Noting that Professor Quirrell is growing paler and thinner, Harry and Ron try to behave toward him in friendly and encouraging ways, assuming that he is all that stands between Snape and the Sorcerer's Stone. They and Hermione meet Hagrid in the library, where the gamekeeper is researching dragons. Hagrid has always wanted to own a dragon, but dragon possession is against wizard law. The students visit Hagrid in his hut and find, however, that he does indeed own a dragon egg-"a Norwegian Ridgeback. They're rare, them." He won the egg playing cards with a stranger. He tells the students that several of the professors-including, to their surprise, Professor Snape-performed enchantments to help protect the Stone. Harry assumes that Snape, having been involved in the Stone's protection, must know ways to steal it. Hagrid assures Harry that only he and Dumbledore know how to get past Fluffy.
One morning at breakfast, Hagrid sends word to his three young friends that the dragon egg is hatching. They visit Hagrid's hut during morning break and see the dragon. Unfortunately, Draco Malfoy-who overheard the students talking about Hagrid's new arrival-also sees the dragon; he spies through the gaps in Hagrid's curtains. Hagrid knows he cannot keep the dragon (whom he has named Norbert), but he also does not feel right setting the creature loose in the wild. Harry suggests that Charlie-Ron's brother, who is studying dragons in Romania-be given care of Norbert. Malfoy, however, manages to discover this news as well. As Harry and Hermione take Norbert, under cover of the Invisibility Cloak, to the tallest tower at Hogwarts one Saturday at midnight, when and where Charlie has arranged to collect the dragon, Malfoy tells Professor McGonagall about their clandestine activity. McGonagall disbelieves Malfoy and gives him detention. Charlie takes Norbert away successfully, but Harry and Hermione leave the Invisibility Cloak at the tower's top, and are met by Filch at its bottom.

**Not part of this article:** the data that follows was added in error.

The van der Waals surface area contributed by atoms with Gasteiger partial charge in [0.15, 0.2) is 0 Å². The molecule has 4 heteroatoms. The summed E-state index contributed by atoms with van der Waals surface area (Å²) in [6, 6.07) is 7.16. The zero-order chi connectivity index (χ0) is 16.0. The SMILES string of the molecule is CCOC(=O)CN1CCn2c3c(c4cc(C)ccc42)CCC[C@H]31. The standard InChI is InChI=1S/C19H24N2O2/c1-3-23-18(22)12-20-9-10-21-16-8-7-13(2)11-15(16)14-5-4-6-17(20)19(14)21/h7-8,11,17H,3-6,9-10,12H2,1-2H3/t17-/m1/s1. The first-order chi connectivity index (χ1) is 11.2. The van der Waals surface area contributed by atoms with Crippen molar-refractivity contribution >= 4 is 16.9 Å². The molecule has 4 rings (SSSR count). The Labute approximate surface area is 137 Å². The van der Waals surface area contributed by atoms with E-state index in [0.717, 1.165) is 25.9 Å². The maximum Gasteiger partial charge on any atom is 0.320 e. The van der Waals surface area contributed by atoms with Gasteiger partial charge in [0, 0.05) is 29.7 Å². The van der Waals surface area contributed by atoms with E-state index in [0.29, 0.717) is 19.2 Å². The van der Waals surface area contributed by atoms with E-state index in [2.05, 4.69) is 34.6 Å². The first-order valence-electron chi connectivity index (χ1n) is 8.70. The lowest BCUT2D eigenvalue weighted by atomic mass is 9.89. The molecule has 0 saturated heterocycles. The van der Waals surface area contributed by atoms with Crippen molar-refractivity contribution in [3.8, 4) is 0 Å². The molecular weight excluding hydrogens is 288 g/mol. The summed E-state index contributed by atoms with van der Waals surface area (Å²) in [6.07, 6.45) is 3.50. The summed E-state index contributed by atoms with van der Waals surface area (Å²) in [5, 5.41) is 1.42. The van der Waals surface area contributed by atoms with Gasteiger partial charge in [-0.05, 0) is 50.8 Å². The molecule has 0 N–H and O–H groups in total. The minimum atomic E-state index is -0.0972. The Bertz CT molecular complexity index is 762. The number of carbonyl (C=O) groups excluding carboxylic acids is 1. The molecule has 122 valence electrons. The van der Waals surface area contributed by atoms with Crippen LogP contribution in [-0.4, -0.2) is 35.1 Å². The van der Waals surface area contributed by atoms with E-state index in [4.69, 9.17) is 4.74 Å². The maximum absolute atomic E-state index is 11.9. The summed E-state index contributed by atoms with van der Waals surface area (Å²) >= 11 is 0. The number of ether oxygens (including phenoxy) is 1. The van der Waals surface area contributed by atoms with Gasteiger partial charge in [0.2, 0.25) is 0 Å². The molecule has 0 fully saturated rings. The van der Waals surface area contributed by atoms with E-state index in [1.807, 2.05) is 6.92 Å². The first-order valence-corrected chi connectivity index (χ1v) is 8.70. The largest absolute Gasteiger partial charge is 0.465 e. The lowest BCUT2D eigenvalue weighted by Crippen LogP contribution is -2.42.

Malfoy's antagonism toward Harry reaches its climax in this chapter (for the first novel, at any rate). Rowling displays her adeptness at plot construction by immediately following Harry and Hermione's victory over Malfoy with their apparent defeat when intercepted by Filch. This sudden reversal is characteristic of the heroic quest; in fact, J. R. R. Tolkien, in his analyses of myths and fairy tales, called it the "catastrophe"-the sudden and unexpected turn toward disaster. (Tolkien then went on to coin his own word, "eucatastrophe," to signify the opposite; namely, a sudden and unexpected turn toward good.) Readers should note that this "catastrophe" does not, however, form the climax of the plot as a whole. Fans of the entire series will appreciate the fact that this chapter also reinforces Hagrid's love of magical beasts, thus helping lay the foundation for his role in The Prisoner of Azkaban.